Let's state the obvious: Clarizen uses this survey as a marketing tool because, as it explains in its own press release, “Clarizen’s collaborative work management solution offers an alternative to status meetings."
However, Clarizen’s Angela Bunner, senior director of product, shared some solid ideas about running a great meeting.
What is a good alternative meeting to a status meeting?
“Brainstorming meetings are typically seen as productive,” Bunner told CMSWire. “In brainstorming meetings, group members gather together to creatively find a conclusion for a specific problem by gathering a list of ideas spontaneously contributed by its members. Strategy or planning meetings are also key. In these meetings, an organization can define its direction and make decisions on allocating resources to pursue the strategy."
Good meetings include engaged participants, a clear agenda and agreed upon action items/deliverables with assigned owners who can move the goal of the team forward, Bunner added.
“People are disengaged, multitasking and/or talking over people throughout the meeting,” Bunner said. “Additional signs include arguments, or having the same discussion over and over again without a clear outcome or deliverables. Lack of progress from one meeting to the next, without clear ownership of deliverables that drives accountability.”
Do's and Don’ts
Here are some strategies to help you plan your meetings:
Don’t have a weekly meeting. Weekly meetings force people to talk with no clear goal. When that happens, no one wins. People fear that silence will mean incompetence, so they start talking. "Dallas" TV character JR Ewing once said, "Never pass up an opportunity to shut up." That's the tact I take if I can't offer any value, and in most status meetings, I have little to offer. Cancel all recurring meetings now — unless each of them have an impactful agenda that helps the team achieve specific outcomes.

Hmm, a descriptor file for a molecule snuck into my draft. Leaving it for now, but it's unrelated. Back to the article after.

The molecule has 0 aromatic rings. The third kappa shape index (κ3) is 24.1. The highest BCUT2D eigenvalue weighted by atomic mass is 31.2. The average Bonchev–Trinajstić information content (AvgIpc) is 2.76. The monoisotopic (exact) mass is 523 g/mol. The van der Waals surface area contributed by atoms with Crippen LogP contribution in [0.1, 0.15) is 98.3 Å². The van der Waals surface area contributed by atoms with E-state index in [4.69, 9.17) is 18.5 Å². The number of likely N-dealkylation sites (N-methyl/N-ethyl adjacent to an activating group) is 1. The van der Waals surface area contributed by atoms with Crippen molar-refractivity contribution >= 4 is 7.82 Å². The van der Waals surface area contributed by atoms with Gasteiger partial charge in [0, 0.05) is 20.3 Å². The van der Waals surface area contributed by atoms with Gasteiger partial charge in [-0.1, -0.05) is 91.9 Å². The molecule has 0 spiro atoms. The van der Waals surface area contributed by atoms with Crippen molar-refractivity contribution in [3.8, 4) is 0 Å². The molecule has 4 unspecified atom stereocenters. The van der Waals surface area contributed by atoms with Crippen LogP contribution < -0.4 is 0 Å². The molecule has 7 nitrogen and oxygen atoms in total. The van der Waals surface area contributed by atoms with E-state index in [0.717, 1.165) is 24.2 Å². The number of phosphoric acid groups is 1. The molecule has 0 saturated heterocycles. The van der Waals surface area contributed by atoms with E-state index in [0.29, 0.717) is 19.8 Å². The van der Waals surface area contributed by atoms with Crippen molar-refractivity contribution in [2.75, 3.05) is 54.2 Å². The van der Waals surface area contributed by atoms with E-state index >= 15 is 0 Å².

Do have an agenda. We’re not talking about an agenda that only the meeting organizer puts together and talks through while others listen. Create an agenda that considers, “Will these talking points have value for everyone? Will everyone be able to contribute?” Consider sending out requests for meeting feedback before the meeting. Or maybe a quarterly meeting feedback survey soliciting ideas for improvement.
Do be specific. Don’t leave a spot for “questions or concerns”? Make things specific. Get pressing questions and concerns before the meeting and send out the agenda in advance if possible (yes, we're all strapped for time). This way, people may have time to consider solutions to those concerns before the meeting rather than hearing someone complain about something for 5-minutes before the meeting ends.
Don’t go around the room. For the love of all things wasteful, please don’t pass around the proverbial talking ball to “see what everyone’s working on.” I was at a company once that met just to do this. This has as much chance of adding value to the company as I do beating Marco Rubio in a fake-smile contest. We know what everyone does. Would it be valuable to ask Steph Curry what he’s working for before a Golden State Warriors game? “Yeah, just shooting some 3-pointers today.”
Clarizen’s Bunner summed it all up nicely what a good meeting includes:
“A stated purpose or agenda, a culture of bringing solutions and not just problems, and a relentless focus on documenting next steps.”
Now, excuse me, I’ve got a meeting to attend.